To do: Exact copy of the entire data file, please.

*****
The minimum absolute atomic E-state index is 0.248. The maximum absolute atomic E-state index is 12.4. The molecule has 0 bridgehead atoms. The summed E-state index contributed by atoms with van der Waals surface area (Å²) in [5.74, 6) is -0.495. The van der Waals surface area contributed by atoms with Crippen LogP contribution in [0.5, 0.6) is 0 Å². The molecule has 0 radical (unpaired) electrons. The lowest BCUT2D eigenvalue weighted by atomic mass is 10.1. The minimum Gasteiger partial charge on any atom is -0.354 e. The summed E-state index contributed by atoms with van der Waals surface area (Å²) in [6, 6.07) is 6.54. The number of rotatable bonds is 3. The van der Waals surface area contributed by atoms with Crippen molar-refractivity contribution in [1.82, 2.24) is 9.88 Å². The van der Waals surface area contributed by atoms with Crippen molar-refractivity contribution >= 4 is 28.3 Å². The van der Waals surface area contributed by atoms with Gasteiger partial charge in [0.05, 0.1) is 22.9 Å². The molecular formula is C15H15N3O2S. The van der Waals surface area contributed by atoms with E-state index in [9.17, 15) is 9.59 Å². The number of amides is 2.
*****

The minimum absolute atomic E-state index is 0.248. The maximum absolute atomic E-state index is 12.4. The molecule has 0 bridgehead atoms. The summed E-state index contributed by atoms with van der Waals surface area (Å²) in [5.74, 6) is -0.495. The van der Waals surface area contributed by atoms with Crippen LogP contribution in [0.5, 0.6) is 0 Å². The molecule has 0 radical (unpaired) electrons. The lowest BCUT2D eigenvalue weighted by atomic mass is 10.1. The minimum Gasteiger partial charge on any atom is -0.354 e. The summed E-state index contributed by atoms with van der Waals surface area (Å²) in [6, 6.07) is 6.54. The number of rotatable bonds is 3. The van der Waals surface area contributed by atoms with Crippen molar-refractivity contribution in [1.82, 2.24) is 9.88 Å². The van der Waals surface area contributed by atoms with Crippen molar-refractivity contribution >= 4 is 28.3 Å². The van der Waals surface area contributed by atoms with Gasteiger partial charge in [0.05, 0.1) is 22.9 Å². The molecular formula is C15H15N3O2S. The van der Waals surface area contributed by atoms with E-state index in [9.17, 15) is 9.59 Å². The number of amides is 2.